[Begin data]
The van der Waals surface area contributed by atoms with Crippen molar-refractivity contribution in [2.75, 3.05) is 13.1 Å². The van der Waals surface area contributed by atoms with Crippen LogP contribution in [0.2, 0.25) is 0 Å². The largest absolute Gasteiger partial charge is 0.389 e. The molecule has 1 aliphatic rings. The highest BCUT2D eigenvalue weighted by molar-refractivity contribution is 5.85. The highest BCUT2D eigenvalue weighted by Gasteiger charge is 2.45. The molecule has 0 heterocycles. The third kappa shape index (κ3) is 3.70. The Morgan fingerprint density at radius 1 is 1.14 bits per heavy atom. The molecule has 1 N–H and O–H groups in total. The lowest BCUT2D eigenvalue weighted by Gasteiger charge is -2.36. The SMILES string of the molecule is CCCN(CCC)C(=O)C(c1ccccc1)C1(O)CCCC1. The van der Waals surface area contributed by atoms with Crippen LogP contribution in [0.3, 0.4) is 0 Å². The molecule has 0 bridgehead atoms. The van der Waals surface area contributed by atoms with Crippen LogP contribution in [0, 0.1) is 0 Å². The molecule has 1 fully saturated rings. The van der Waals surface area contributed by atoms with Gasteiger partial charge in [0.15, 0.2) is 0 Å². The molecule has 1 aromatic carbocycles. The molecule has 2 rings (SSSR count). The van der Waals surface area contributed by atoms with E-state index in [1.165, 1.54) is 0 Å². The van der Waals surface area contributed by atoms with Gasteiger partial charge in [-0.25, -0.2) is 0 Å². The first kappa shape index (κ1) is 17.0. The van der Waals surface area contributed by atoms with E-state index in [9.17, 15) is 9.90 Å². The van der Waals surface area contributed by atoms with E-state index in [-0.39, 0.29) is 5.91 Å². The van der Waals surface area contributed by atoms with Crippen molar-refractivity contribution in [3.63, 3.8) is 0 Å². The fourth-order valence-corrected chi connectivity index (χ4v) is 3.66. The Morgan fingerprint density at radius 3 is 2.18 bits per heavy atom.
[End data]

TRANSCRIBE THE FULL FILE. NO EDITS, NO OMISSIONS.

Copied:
The van der Waals surface area contributed by atoms with Crippen molar-refractivity contribution in [2.75, 3.05) is 13.1 Å². The van der Waals surface area contributed by atoms with Crippen LogP contribution in [0.2, 0.25) is 0 Å². The largest absolute Gasteiger partial charge is 0.389 e. The molecule has 1 aliphatic rings. The highest BCUT2D eigenvalue weighted by molar-refractivity contribution is 5.85. The highest BCUT2D eigenvalue weighted by Gasteiger charge is 2.45. The molecule has 0 heterocycles. The third kappa shape index (κ3) is 3.70. The Morgan fingerprint density at radius 1 is 1.14 bits per heavy atom. The molecule has 1 N–H and O–H groups in total. The lowest BCUT2D eigenvalue weighted by Gasteiger charge is -2.36. The SMILES string of the molecule is CCCN(CCC)C(=O)C(c1ccccc1)C1(O)CCCC1. The van der Waals surface area contributed by atoms with Crippen LogP contribution in [0.3, 0.4) is 0 Å². The molecule has 0 bridgehead atoms. The van der Waals surface area contributed by atoms with Crippen LogP contribution in [0, 0.1) is 0 Å². The molecule has 1 fully saturated rings. The van der Waals surface area contributed by atoms with Gasteiger partial charge in [0.15, 0.2) is 0 Å². The molecule has 1 aromatic carbocycles. The molecule has 2 rings (SSSR count). The van der Waals surface area contributed by atoms with E-state index in [1.165, 1.54) is 0 Å². The van der Waals surface area contributed by atoms with Gasteiger partial charge in [-0.25, -0.2) is 0 Å². The first kappa shape index (κ1) is 17.0. The van der Waals surface area contributed by atoms with E-state index in [9.17, 15) is 9.90 Å². The van der Waals surface area contributed by atoms with E-state index in [-0.39, 0.29) is 5.91 Å². The van der Waals surface area contributed by atoms with Crippen molar-refractivity contribution in [3.63, 3.8) is 0 Å². The fourth-order valence-corrected chi connectivity index (χ4v) is 3.66. The Morgan fingerprint density at radius 3 is 2.18 bits per heavy atom.